Husband. Dad to 5. Student Ministry Pastor. Follower of Jesus. Yatta yatta.


In our litigious society, kids ministry and youth ministry and even ministry in general has many scared of touch.

One of the tasks that I’ve been working on now that I oversee kids ministry too is developing a policy manual for our volunteers.  I hate red tape and I’m really not much of a policy and rule guy, but we’re trying to have a formal written document that explains what people can and can’t do for that litigious society and for training purposes too.  As a result, I got a copy of one church in our area’s manual to learn from and inside it has this statement explaining what no sexual contact with a child looks like:

No physical contact includes: children sitting in an adult’s lap, no stroking of the child, no front hugs, no children hanging onto adults, no picking up of children in the Early Childhood and Elementary classrooms. If a child initiates any of these physical contacts immediately but gently remove the child.

Let’s be clear.  This is not because a 3 year old in my lap or hugging me is unhealthy.  It’s because of legal mumbo jumbo and sin.  Jesus could not have worked in this church childcare cuz I’m doubting he refused to hug the kids when they came to him.

In my youth ministry, 4 times in the last 3 months I’ve had a girl sitting alone in our Sunday program who I approached to see if she was ok.  Each time I said, “It’s good to see you.  How are you doing?” and then put my hand on her shoulder.  This simple act each time has resulted in a flood of tears and the admission that they are not ok.  It was a hand on a shoulder that said, “How are you…. really?”.  It is what separated it from a nice greeting to a sincere request and demonstration of concern.   I have become convinced that today, more than ever… there is intense power in healthy touch.

I remember reading “What’s so Amazing about Grace” by Philip Yancey years ago.  In it he marches in a gay parade with some homosexual friends of his and experiences the spitting and yelling and condemnation of some of the “Christians” protesting the event.  In the subsequent interviews he does afterwards he is told by one man, “It’s easier to get sex on the streets than it is for me to get a hug in church.”  That has never left me.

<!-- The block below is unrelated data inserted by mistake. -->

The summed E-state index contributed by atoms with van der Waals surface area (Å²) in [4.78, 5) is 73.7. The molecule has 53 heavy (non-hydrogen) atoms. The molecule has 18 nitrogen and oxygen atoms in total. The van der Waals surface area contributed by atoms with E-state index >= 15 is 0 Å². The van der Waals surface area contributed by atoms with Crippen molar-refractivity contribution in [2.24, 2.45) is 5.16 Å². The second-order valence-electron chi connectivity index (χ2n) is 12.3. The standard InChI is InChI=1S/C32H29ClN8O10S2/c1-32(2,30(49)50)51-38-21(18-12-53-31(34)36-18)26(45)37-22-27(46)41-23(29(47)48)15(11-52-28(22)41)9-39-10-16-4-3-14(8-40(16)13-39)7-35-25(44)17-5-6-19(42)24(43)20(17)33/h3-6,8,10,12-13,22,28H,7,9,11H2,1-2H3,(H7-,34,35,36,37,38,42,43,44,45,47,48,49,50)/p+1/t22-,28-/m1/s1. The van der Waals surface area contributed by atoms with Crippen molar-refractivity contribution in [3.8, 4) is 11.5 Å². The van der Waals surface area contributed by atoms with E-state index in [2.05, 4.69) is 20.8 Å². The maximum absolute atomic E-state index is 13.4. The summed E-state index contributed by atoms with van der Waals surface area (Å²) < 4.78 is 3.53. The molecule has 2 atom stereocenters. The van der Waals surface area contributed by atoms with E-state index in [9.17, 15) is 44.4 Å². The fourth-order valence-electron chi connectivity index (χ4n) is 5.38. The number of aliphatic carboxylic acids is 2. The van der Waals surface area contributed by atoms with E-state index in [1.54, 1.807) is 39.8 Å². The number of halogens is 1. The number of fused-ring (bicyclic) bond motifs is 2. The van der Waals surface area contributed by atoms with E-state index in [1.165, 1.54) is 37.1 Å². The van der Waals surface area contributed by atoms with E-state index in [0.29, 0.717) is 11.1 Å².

Really?  Dear God… please don’t let healthy touch be a rarity among your people.

If this is new to you, here’s 4 suggestions for healthy touch:

#1. DON’T BE AN IDIOT:  healthy touch is healthy touch.  It is observable by others.  It is non-sexual.  This should be obvious what you should and should not do.  If this is a question, please don’t volunteer or lead in ministry to minors especially.

#2. PLEASE TOUCH: seriously, for the love of people and God, please give a hug to someone who is crying.  Please squeeze a shoulder, shake a hand, touch a little kids head with a smile… something to indicate people are loved and you’re comfortable with them.

#3. WHEN IN DOUBT, DON’T:  if you think there’s more going on behind the scenes for either of you, then walk away.

#4. DON’T DISCRIMINATE:  Hug everyone.  Squeeze everybody’s shoulders.  Put your arm around someone and say, “good job”.  Just do it to everyone.  I think we could use a good solid influx of healthy touch in our churches.


  1. I love this – I really believe in the power of touch, and it’s a SHAME that we’re scared into depriving kids of what they’re longing for. This is definitely a big part of my ministry philosophy. Thanks, B! See you soon.

  2. Brian,
    Great post, it is a shame that we have feared touch. I think it also starts with how adults share healthy touch between one another. If it’s a part of the culture in your ministry, how to share it with teens shouldn’t be a problem. Thanks for the encouragement.

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